Quilters at Christ the King, Moline, offer comfort and joy

Photo Caption: Margaret Milefchik and Rosie Bedard hold a colorful quilt completed by the Quilters Group at Christ the King Church in Moline. Also pictured are Helen McCormick, Arlene Murphy, and Sandy Thompson.

By: By Jennifer Willems

MOLINE — In many ways, the members of the Quilters Group at Christ the King Church here are like the quilts they lovingly fashion. Each is unique, bringing her own talents and ideas to the work, and when it all comes together it is beautiful to behold.

“They do so much for so many. They are extremely quietly compassionate women, extremely quietly compassionate,” said Sharon Dodd, coordinator of religious education at Christ King. “They are the widows who put their last two little coins in the bucket. They’ll just help you in any way, shape or form.”

Dodd knows this from personal experience. In her office are 40 fleece blankets the Quilters Group has prepared for the children to finish as part of the parish’s annual Advent workshop next weekend. These will be given to local shelters for women and children.

The quilters will prepare 40 more fleece blankets for the children to work on during CKSUMMERTIME, Christ the King’s Bible school. These blankets are donated to the Ronald McDonald House in Iowa City each year.

The group of seven women — who range in age from 65 to 88 — also create quilts for parish shut-ins, a Moline-area nursing home, a crisis pregnancy center, and the Christ Child Society of the Quad Cities during their meetings on the second and fourth Tuesday of the month. They estimate that they have made 225 quilts since Nancy Grandinetti brought them together five years ago.

A LESSON IN AGING
“We have fun when we get together,” said Rosie Bedard, who has always done a lot of sewing and at one time made clothes for her family. When they started buying their own clothes, she needed to find another outlet.

“If you can’t have fun, then it really is work,” said Helen McCormick, who has also made clothes for her family. Like many of the other women she watched her grandmother make quilts and recalled the quilting bees that brought women together in previous generations.

“My grandmother always had one quilt a year,” Arlene Murphy said as she continued to line up and tape the backing, batting and quilt top to the table. In fact, the hands of the four women who were working on this part of the project were never still as the quilters talked, conferred and laughed.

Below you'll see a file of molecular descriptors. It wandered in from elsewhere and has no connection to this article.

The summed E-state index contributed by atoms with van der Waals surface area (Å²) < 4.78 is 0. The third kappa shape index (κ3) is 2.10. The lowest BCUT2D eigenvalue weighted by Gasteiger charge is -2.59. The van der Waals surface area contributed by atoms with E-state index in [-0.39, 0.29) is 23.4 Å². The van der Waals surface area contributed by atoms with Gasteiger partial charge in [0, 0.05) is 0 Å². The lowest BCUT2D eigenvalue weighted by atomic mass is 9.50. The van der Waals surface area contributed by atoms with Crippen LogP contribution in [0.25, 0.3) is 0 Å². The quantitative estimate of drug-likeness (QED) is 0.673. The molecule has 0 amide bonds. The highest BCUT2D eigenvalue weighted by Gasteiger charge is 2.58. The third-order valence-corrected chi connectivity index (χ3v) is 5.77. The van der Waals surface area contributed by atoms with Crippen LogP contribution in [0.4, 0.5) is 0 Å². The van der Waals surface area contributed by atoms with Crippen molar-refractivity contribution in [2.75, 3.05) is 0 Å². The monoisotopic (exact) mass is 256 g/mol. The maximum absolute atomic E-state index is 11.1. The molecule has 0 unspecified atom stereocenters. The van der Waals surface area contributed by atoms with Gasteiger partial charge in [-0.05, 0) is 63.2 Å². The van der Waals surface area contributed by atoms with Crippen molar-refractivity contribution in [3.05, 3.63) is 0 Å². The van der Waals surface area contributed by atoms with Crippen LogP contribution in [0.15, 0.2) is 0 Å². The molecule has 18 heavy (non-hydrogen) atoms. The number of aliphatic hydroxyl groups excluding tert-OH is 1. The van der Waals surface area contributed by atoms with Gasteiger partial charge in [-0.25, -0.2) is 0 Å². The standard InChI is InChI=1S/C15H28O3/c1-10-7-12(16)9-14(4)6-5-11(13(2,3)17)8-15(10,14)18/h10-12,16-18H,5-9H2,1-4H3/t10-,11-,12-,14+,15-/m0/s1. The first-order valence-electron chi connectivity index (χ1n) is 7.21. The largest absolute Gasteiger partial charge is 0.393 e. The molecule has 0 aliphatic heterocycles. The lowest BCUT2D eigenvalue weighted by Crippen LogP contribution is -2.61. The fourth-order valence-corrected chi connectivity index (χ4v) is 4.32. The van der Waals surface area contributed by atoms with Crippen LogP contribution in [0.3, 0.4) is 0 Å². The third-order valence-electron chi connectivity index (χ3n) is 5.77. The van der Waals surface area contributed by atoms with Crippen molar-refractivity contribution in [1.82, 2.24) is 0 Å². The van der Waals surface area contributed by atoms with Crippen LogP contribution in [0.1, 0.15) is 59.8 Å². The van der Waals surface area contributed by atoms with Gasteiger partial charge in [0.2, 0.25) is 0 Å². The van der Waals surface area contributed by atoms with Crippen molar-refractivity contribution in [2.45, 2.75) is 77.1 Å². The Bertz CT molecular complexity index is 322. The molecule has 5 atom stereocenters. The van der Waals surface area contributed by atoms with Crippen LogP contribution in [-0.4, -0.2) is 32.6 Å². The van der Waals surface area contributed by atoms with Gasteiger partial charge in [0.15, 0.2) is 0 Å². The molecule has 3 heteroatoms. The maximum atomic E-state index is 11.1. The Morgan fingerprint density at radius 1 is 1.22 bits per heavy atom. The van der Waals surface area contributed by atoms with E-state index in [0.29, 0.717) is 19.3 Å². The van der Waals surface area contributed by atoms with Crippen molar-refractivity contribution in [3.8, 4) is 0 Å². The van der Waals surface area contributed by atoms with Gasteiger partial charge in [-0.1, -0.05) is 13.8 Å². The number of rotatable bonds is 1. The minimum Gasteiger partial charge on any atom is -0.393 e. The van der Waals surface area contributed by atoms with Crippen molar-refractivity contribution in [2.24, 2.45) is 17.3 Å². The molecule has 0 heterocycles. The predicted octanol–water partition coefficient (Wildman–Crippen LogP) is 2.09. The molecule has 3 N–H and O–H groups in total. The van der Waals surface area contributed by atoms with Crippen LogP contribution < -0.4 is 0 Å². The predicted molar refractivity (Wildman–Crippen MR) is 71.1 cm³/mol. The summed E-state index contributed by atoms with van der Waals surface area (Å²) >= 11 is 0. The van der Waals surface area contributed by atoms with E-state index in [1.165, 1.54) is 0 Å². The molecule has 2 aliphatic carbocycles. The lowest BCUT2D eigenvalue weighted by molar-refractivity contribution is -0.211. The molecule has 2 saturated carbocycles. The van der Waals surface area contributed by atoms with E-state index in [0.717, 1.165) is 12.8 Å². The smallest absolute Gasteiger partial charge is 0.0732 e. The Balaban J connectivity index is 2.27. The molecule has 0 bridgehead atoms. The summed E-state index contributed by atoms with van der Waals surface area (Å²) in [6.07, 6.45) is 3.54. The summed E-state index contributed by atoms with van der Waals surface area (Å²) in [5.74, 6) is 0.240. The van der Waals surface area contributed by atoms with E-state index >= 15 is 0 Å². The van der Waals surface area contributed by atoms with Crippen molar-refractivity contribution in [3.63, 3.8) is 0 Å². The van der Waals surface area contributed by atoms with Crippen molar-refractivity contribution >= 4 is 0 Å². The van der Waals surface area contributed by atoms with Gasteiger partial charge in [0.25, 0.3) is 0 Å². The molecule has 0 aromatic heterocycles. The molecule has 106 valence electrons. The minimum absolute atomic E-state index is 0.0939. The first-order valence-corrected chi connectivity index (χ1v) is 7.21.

While fabric stores now sell pre-cut squares for quilting, these women cut their own from fabric that is left over from other projects or garments. They discuss each quilt before starting and usually take the fabric home to cut the blocks or strips they need and sew the quilt toppers there.

“I can carry the fabric easier than the sewing machine,” Mrs. Murphy said, as the others nodded in agreement.

Once the quilts have been assembled, Margaret Milefchik ties the threads in the middle of each square with surgical precision. Working with her on a recent Tuesday was Sandy Thompson.

“I don’t think these women ever sit down and just watch TV or put a DVD in for a movie,” Dodd said. “There’s always something in their hands.”
In addition to being active in quilting at the parish and in the Quad Cities, some of the women are part of the parish’s prayer shawl ministry. This is the tip of the iceberg, according to Dodd.

“What they’ve done in their lives for other people I wouldn’t begin to know because they’ll never tell you,” she said.

“You just fall in love with them,” Dodd told The Post. “They’ve shown me how to age, how to stay involved, have a project, be there for people. They’re delightful.”

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